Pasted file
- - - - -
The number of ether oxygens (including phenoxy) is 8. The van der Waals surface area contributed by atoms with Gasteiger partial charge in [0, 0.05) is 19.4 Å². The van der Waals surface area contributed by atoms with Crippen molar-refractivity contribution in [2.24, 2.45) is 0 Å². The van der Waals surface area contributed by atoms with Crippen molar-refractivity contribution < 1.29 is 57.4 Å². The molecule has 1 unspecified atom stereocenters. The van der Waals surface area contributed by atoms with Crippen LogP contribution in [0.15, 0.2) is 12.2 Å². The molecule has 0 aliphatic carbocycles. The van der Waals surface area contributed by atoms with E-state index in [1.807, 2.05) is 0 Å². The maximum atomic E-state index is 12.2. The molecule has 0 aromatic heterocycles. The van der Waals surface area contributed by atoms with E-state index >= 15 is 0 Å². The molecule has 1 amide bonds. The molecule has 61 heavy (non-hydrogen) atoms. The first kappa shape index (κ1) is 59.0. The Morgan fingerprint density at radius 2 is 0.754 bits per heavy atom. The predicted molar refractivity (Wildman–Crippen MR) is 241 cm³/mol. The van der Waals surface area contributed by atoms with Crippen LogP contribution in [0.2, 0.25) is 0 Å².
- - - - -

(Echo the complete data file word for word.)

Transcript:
The number of ether oxygens (including phenoxy) is 8. The van der Waals surface area contributed by atoms with Gasteiger partial charge in [0, 0.05) is 19.4 Å². The van der Waals surface area contributed by atoms with Crippen molar-refractivity contribution in [2.24, 2.45) is 0 Å². The van der Waals surface area contributed by atoms with Crippen molar-refractivity contribution < 1.29 is 57.4 Å². The molecule has 1 unspecified atom stereocenters. The van der Waals surface area contributed by atoms with Crippen LogP contribution in [0.15, 0.2) is 12.2 Å². The molecule has 0 aliphatic carbocycles. The van der Waals surface area contributed by atoms with E-state index in [1.807, 2.05) is 0 Å². The maximum atomic E-state index is 12.2. The molecule has 0 aromatic heterocycles. The van der Waals surface area contributed by atoms with E-state index >= 15 is 0 Å². The molecule has 1 amide bonds. The molecule has 61 heavy (non-hydrogen) atoms. The first kappa shape index (κ1) is 59.0. The Morgan fingerprint density at radius 2 is 0.754 bits per heavy atom. The predicted molar refractivity (Wildman–Crippen MR) is 241 cm³/mol. The van der Waals surface area contributed by atoms with Crippen LogP contribution in [0.2, 0.25) is 0 Å².